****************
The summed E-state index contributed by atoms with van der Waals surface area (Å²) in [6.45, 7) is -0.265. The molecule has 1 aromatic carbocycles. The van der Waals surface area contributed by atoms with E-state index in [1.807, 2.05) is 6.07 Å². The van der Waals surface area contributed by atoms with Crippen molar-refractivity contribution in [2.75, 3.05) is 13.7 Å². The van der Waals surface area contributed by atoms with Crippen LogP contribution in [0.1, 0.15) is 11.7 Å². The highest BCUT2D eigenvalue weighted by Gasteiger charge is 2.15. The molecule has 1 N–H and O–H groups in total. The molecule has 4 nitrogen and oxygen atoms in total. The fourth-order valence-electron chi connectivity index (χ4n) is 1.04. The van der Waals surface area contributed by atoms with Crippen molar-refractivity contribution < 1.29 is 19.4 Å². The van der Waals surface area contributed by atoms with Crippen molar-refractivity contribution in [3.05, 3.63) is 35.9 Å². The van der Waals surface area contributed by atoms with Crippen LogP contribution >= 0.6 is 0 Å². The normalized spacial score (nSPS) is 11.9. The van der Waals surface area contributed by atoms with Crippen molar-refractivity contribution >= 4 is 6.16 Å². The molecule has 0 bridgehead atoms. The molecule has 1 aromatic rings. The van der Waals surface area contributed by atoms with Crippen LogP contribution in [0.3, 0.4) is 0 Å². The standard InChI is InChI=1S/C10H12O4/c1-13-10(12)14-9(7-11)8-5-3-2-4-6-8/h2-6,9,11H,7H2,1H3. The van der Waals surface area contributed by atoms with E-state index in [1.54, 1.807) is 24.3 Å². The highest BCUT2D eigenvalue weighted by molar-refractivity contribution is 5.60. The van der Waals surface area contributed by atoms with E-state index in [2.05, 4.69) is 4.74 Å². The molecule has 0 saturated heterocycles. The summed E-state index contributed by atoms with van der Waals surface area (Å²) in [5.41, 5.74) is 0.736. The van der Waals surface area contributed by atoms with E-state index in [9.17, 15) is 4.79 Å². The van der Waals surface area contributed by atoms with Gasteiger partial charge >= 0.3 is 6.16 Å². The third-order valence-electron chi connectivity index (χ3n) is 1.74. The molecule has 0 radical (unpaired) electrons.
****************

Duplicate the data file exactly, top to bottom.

The summed E-state index contributed by atoms with van der Waals surface area (Å²) in [6.45, 7) is -0.265. The molecule has 1 aromatic carbocycles. The van der Waals surface area contributed by atoms with E-state index in [1.807, 2.05) is 6.07 Å². The van der Waals surface area contributed by atoms with Crippen molar-refractivity contribution in [2.75, 3.05) is 13.7 Å². The van der Waals surface area contributed by atoms with Crippen LogP contribution in [0.1, 0.15) is 11.7 Å². The highest BCUT2D eigenvalue weighted by Gasteiger charge is 2.15. The molecule has 1 N–H and O–H groups in total. The molecule has 4 nitrogen and oxygen atoms in total. The fourth-order valence-electron chi connectivity index (χ4n) is 1.04. The van der Waals surface area contributed by atoms with Crippen molar-refractivity contribution < 1.29 is 19.4 Å². The van der Waals surface area contributed by atoms with Crippen molar-refractivity contribution in [3.05, 3.63) is 35.9 Å². The van der Waals surface area contributed by atoms with Crippen LogP contribution >= 0.6 is 0 Å². The normalized spacial score (nSPS) is 11.9. The van der Waals surface area contributed by atoms with Crippen molar-refractivity contribution >= 4 is 6.16 Å². The molecule has 0 bridgehead atoms. The molecule has 1 aromatic rings. The van der Waals surface area contributed by atoms with Crippen LogP contribution in [0.3, 0.4) is 0 Å². The standard InChI is InChI=1S/C10H12O4/c1-13-10(12)14-9(7-11)8-5-3-2-4-6-8/h2-6,9,11H,7H2,1H3. The van der Waals surface area contributed by atoms with E-state index in [1.54, 1.807) is 24.3 Å². The highest BCUT2D eigenvalue weighted by molar-refractivity contribution is 5.60. The van der Waals surface area contributed by atoms with E-state index in [2.05, 4.69) is 4.74 Å². The molecule has 0 saturated heterocycles. The summed E-state index contributed by atoms with van der Waals surface area (Å²) in [5.41, 5.74) is 0.736. The van der Waals surface area contributed by atoms with E-state index in [9.17, 15) is 4.79 Å². The van der Waals surface area contributed by atoms with Gasteiger partial charge >= 0.3 is 6.16 Å². The third-order valence-electron chi connectivity index (χ3n) is 1.74. The molecule has 0 radical (unpaired) electrons.